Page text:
"The extreme penalty of the law": mercy and the death penalty as aspects of state power in colonial Nyasaland, c. 1903-47
Journal of Eastern African Studies
Capital punishment was the pinnacle of the colonial judicial system and its use of state violence, but has previously been neglected as a topic of historical research in Africa. This article is based on the case files and legal records of over 800 capital trials – predominantly for murder – dating between 1900 and 1947. It outlines the functioning of the legal system in Nyasaland and the tensions between “violence” and “humanitarianism” in the use and reform of the death penalty. Capital punishment was a political penalty as much as a judicial punishment, with both didactic and deterrent functions: it operated through mercy and the sparing of condemned lives as well as through executions. Mercy in Nyasaland was consistent with colonial political objectives and cultural values: it was decided not only on the facts of cases, but according to British conceptions of “justice”, “order”, “criminality”, and “African” behaviour. This article analyses the use of mercy in Nyasaland to provide a lens on the nature of colonial governance, and the tensions between African and colonial understandings of violence.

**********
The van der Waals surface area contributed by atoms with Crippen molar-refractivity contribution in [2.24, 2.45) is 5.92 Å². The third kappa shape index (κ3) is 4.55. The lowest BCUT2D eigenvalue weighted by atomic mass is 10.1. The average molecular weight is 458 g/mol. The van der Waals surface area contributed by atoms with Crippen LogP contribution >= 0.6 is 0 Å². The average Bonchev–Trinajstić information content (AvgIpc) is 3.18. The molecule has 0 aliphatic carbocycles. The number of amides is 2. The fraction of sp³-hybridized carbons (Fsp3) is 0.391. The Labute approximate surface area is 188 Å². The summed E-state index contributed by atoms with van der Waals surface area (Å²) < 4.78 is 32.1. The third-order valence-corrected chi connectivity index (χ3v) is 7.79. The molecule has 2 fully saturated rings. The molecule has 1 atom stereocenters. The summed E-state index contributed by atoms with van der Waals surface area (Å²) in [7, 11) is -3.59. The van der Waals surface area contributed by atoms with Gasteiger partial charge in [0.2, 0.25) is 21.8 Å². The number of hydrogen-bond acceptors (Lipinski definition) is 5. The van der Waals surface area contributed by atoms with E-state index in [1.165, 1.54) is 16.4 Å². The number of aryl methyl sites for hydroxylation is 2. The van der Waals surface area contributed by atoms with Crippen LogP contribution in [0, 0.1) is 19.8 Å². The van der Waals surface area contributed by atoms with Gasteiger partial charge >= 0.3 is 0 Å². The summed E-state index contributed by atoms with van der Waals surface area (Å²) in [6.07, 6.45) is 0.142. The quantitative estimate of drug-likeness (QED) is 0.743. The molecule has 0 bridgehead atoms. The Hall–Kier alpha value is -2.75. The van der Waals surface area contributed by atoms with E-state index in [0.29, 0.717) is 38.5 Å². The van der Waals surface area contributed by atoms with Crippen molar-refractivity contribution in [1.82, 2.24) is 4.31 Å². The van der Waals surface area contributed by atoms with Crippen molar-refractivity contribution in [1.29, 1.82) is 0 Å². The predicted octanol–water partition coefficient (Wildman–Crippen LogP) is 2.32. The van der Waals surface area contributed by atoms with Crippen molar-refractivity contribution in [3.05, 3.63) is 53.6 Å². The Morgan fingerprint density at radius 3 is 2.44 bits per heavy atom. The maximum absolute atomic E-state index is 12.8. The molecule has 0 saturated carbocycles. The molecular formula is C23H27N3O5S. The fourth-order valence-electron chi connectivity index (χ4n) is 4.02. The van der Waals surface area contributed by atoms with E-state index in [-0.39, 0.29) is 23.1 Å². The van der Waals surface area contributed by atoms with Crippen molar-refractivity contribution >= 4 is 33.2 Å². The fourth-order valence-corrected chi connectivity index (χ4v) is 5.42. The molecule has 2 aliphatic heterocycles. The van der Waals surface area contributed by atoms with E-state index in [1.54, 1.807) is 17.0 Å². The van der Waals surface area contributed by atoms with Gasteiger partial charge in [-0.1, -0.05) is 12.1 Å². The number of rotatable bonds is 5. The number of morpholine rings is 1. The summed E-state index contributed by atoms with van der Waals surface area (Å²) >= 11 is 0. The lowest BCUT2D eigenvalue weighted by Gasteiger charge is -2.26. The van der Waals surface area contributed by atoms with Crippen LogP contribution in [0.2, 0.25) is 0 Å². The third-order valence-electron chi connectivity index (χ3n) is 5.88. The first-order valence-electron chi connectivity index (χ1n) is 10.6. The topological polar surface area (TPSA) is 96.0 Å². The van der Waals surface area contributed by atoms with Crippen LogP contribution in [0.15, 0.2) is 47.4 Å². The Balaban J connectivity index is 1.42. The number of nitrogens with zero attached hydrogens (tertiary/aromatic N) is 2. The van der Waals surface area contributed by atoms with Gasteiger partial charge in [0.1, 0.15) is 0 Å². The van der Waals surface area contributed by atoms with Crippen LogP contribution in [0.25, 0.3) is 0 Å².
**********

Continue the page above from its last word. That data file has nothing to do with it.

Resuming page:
Arts and Humanities Research Council (UK) and the Beit Fund, University of Oxford
Open access article.
Vol. 4, Issue 3, pp. 542 - 559